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<p>As legislators discuss what to do about the state’s Medicaid program, some numbers to put it in perspective. The first of a series looking at North Carolina’s Medicaid program.
By Rose Hoban
By now, the rhetoric is familiar: North Carolina’s Medicaid program has been characterized as “broken,” “out of control,” “a monster” and responsible for cuts to everything from education to road repair.
So as lawmakers tussle over the future of Medicaid, let’s take a look at some recent numbers, some recent trends.
As of July 2015, that’s how many people were on Medicaid. But understanding that number’s not so simple.
Seven years ago, in July 2008, just before the economic meltdown, North Carolina’s Medicaid enrollment stood at 1,282,516. What accounts for the growth since?
A couple of things, according to Steve Owen, an analyst with the legislative Fiscal Research Division. In a presentation Owen gave to lawmakers in January, he explained that key drivers for enrollment are population and unemployment.
For one thing, in 2008 North Carolina’s population was 9.28 million, meaning 13.8 percent of state residents were on Medicaid. By this year, with a population that’s grown to about 10 million, that number has increased to 18.4 percent.
Why the growth?
Medicaid is a “counter-cyclical” program: the more people who are unemployed, the more who end up on the program. And it’s not primarily those who lost jobs; for the most part, it’s their kids.
A family of four can make up to about $50,000 a year (210 percent of the federal poverty level) and be eligible to enroll their children under 5 in Medicaid. For families with children under 18, the income limit drops to about $32,000 a year.
According to the U.S. Census, the average household income in North Carolina stands at about $46,000. That means there are plenty of households whose income is low enough to qualify their kids for Medicaid. In some instances, parents of these children – in particular, pregnant women – are also eligible.
For a single, childless working adult to qualify for Medicaid, their income needs to be less than $5,767 a year.
Though the economy is recovering, in the past year the number of kids on Medicaid has grown considerably. Some of that growth is an accounting sleight of hand, said Pam Silberman, a Medicaid expert at the UNC Gillings School of Global Public Health.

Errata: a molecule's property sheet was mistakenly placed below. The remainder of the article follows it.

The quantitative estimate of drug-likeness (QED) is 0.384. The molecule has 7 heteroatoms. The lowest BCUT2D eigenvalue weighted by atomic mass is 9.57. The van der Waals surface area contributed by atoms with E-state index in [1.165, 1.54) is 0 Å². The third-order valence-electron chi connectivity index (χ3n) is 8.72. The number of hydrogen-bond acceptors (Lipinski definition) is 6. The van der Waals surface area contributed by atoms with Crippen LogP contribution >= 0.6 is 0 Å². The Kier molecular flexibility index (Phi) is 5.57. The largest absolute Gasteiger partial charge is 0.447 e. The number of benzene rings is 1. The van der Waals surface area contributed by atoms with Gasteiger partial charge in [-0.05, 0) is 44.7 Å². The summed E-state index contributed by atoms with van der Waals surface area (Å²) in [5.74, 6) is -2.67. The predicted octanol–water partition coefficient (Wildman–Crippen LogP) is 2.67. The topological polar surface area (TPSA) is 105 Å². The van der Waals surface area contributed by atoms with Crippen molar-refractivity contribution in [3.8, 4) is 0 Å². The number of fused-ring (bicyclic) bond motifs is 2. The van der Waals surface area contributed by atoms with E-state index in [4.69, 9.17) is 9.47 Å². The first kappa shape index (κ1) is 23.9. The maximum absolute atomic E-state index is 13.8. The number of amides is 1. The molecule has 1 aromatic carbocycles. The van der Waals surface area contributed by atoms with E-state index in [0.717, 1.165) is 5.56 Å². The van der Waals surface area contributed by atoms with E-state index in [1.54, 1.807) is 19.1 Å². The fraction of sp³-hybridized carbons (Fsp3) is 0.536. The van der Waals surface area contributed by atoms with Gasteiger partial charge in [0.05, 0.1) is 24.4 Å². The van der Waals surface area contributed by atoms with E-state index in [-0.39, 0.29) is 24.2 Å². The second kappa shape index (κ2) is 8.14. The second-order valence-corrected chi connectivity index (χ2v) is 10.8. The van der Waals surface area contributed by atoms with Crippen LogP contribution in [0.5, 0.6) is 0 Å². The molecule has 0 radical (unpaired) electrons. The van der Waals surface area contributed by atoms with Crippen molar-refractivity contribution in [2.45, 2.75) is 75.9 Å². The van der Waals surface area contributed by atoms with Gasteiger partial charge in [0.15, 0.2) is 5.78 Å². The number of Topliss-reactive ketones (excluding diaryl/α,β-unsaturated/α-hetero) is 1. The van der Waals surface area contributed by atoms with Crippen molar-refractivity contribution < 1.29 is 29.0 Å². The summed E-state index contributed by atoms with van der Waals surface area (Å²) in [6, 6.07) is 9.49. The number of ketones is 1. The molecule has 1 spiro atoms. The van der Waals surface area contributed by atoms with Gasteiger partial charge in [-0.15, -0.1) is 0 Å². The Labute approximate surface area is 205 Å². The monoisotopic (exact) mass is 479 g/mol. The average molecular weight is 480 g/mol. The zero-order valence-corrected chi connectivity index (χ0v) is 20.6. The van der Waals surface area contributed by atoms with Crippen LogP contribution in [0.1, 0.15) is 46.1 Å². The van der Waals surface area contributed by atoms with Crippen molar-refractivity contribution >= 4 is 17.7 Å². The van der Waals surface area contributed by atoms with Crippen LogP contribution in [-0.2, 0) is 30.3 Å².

She explained that under the Affordable Care Act, kids were moved from the state children’s health insurance program, called Health Choice, over to Medicaid. So in January 2014, about 65,000 kids were shifted from one program to another, partially accounting for the recent growth of Medicaid.
And the number of kids on Health Choice has continued to drop: Since January 2014, about 9,000 additional kids have been moved off its rolls.
“Almost 60 percent of Medicaid enrollees are children now,” Silberman said.
But she said now there are also more adults on Medicaid.
It’s called the “woodwork effect,” she explained. “When the ACA was implemented, people showed up to find out whether they were eligible for coverage. First they were assessed to see if they were eligible for Medicaid.”
“Some families were determined to be eligible for Medicaid, even though they didn’t know it before,” Silberman said.
So in the past year, about 66,900 adults who had been eligible for years began to receive Medicaid.
That woodwork effect, along with the changes in children’s coverage, has accounted for about 125,000 total new enrollees. That amount can be attributed directly to Obamacare.
What’s it all mean?
No matter how you slice it, Medicaid’s grown. But how much?
In 2008, about 778,296 children were covered by Medicaid or Health Choice. By 2015, that number had increased to 1,004,317, for an annual growth rate of 3.7 percent.
If you look at total beneficiaries, the program grew faster overall. In 2008 a grand total of 1,407,257 North Carolinians were covered by Medicaid or Health Choice. By 2015, that number had increased to 1,911,918, for an annual growth rate of 4.5 percent.
Over the same time period, the state’s population grew at an annual rate of 1.2 percent.
If you subtract away the folks who were added to Medicaid as a result of the woodwork effect, that annual average rate of increase drops to 3.9 percent, a rate of growth that’s still faster than the population is growing.
Matt Salo, head of the National Association of Medicaid Directors, said about a third of all kids in the country are covered by Medicaid, and more than half of all births.
But the numbers above show about 41 percent of North Carolina’s kids are covered under Medicaid or Health Choice, higher than the national average.
Salo said the good news is that kids are cheap to cover.
Number crunchers like Steve Owen agree. He’s told legislators several times over the past year that part of North Carolina’s success at holding down Medicaid costs has been due, in large part, to that increase in the number of children enrolled, because children are less expensive to cover.
And what is costs to cover children versus adults and other beneficiaries is what we’ll look at next time.